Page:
, Table 2
and Table 3
. The eleven nodes were selected such that they were not from a certain part of the geometry only (i.e., nodes were scattered throughout the geometry). The node numbers of the chosen nodes were 41, 43, 50, 49, 34, 15, 11, 4, 18, 246, 20. The node numbers mentioned here were just the node numbers as named by ANSYS. These nodes were randomly scattered over the entire surface of the kidney. The idea was to try to quantify the deformation of the entire surface of the kidney by noting down the deformation of a few nodes located on the surface of the kidney.
One may note that Figure 3
, Figure 4
, Figure 5
, Figure 6
, Figure 7
and Figure 8
plot the deformations considering all the nodes present in the discretized model, but the tables below list the results only for a small representative subset of the total nodes present on the surface of the kidney. Hence, ordering of rows did not matter for the tables, and the node numbers were just the names assigned by ANSYS to a few nodes on the surface of the kidney.
Percentage error in Table 1
, Table 2
and Table 3
is relative error, determined with reference to results from a large deformation analysis (i.e., nonlinear analysis). This meant that the error quantified the deviation of results of linear analysis by considering the results from nonlinear analysis as the reference values.
From the figures in the last section, deformed geometry obtained by linear analysis appeared to be almost same as the deformed geometry obtained by nonlinear analysis, for all the problems considered. From the tables in the last section, percentage errors were small for most of the nodes considered. However, it was difficult to definitively say how much error was allowed. Only surgeons can say whether a simulation is useful or not. In fact, validating a numerical model by taking feedback from many surgeons, many surgical procedures, and many trials could itself be a research topic. As of present, there is no clarity on what the allowable error in a simulation is, and the subject is a research topic which has not been well explored. However, since linear analysis takes much less time when compared to nonlinear analysis, the results presented in this paper reinforce the idea that just using the linear elastostatic analysis for simulating biological materials could provide usable results quickly and easily. Although preliminary assessments related to the usefulness of the results presented in this paper while building a surgical simulator could have enhanced the utility value of the present study, this author intends to carry out this task in the future (future work).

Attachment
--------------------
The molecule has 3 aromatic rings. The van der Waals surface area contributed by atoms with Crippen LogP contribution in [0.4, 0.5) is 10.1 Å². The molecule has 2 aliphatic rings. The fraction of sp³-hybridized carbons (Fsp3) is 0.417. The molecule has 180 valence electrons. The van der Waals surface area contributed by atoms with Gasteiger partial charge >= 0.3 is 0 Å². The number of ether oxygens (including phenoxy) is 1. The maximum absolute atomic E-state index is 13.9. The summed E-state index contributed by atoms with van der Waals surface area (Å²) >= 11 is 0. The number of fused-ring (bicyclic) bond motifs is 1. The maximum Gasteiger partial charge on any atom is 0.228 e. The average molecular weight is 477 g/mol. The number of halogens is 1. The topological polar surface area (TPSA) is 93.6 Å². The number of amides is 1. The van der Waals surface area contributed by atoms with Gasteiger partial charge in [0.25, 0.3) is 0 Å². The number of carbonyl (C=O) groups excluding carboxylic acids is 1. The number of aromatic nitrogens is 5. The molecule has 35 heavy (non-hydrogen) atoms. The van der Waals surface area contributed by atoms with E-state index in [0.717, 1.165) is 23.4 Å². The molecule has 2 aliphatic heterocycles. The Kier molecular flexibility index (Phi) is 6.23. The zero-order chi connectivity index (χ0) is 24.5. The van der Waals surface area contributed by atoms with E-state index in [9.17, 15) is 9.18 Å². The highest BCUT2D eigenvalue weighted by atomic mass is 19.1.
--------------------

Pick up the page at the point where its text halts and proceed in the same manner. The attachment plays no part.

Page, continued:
The results presented in this work could be of use while building simulators that can simulate palpation of liver. As to the limitations of this work, only limited numbers/types of boundary conditions, and only one material model, were considered. Future work could involve considering more boundary conditions and including more material models.
Surgical Simulation is an emerging area that requires fast and accurate simulation of biological materials, and this paper is a small step towards achieving fast and reasonably accurate simulation of biological materials. Although the whole idea of using the finite element method for simulating biological materials is not new, a systematic comparison of the results obtained by using the linear analysis versus the results obtained by using the nonlinear analysis, together with the quantification of errors, is not readily available in the literature and this work assumes significance from that perspective.